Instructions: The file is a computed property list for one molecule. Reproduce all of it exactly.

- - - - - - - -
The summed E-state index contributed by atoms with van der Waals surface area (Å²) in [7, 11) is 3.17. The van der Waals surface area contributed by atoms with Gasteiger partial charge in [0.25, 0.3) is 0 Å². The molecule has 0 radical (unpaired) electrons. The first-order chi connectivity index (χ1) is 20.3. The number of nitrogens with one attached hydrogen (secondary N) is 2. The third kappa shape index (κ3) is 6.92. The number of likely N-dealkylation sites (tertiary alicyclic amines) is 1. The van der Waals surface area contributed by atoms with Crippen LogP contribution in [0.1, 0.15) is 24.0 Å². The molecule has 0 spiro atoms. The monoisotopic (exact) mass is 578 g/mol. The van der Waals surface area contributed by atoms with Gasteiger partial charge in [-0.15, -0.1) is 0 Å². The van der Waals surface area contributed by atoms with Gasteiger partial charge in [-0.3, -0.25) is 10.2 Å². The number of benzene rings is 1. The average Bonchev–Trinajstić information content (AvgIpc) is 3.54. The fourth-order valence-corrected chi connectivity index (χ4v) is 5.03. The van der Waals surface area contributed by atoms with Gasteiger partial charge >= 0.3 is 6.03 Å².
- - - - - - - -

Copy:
The summed E-state index contributed by atoms with van der Waals surface area (Å²) in [7, 11) is 3.17. The van der Waals surface area contributed by atoms with Gasteiger partial charge in [0.25, 0.3) is 0 Å². The molecule has 0 radical (unpaired) electrons. The first-order chi connectivity index (χ1) is 20.3. The number of nitrogens with one attached hydrogen (secondary N) is 2. The third kappa shape index (κ3) is 6.92. The number of likely N-dealkylation sites (tertiary alicyclic amines) is 1. The van der Waals surface area contributed by atoms with Crippen LogP contribution in [0.1, 0.15) is 24.0 Å². The molecule has 0 spiro atoms. The monoisotopic (exact) mass is 578 g/mol. The van der Waals surface area contributed by atoms with Gasteiger partial charge in [-0.15, -0.1) is 0 Å². The van der Waals surface area contributed by atoms with Gasteiger partial charge in [-0.3, -0.25) is 10.2 Å². The number of benzene rings is 1. The average Bonchev–Trinajstić information content (AvgIpc) is 3.54. The fourth-order valence-corrected chi connectivity index (χ4v) is 5.03. The van der Waals surface area contributed by atoms with Gasteiger partial charge >= 0.3 is 6.03 Å².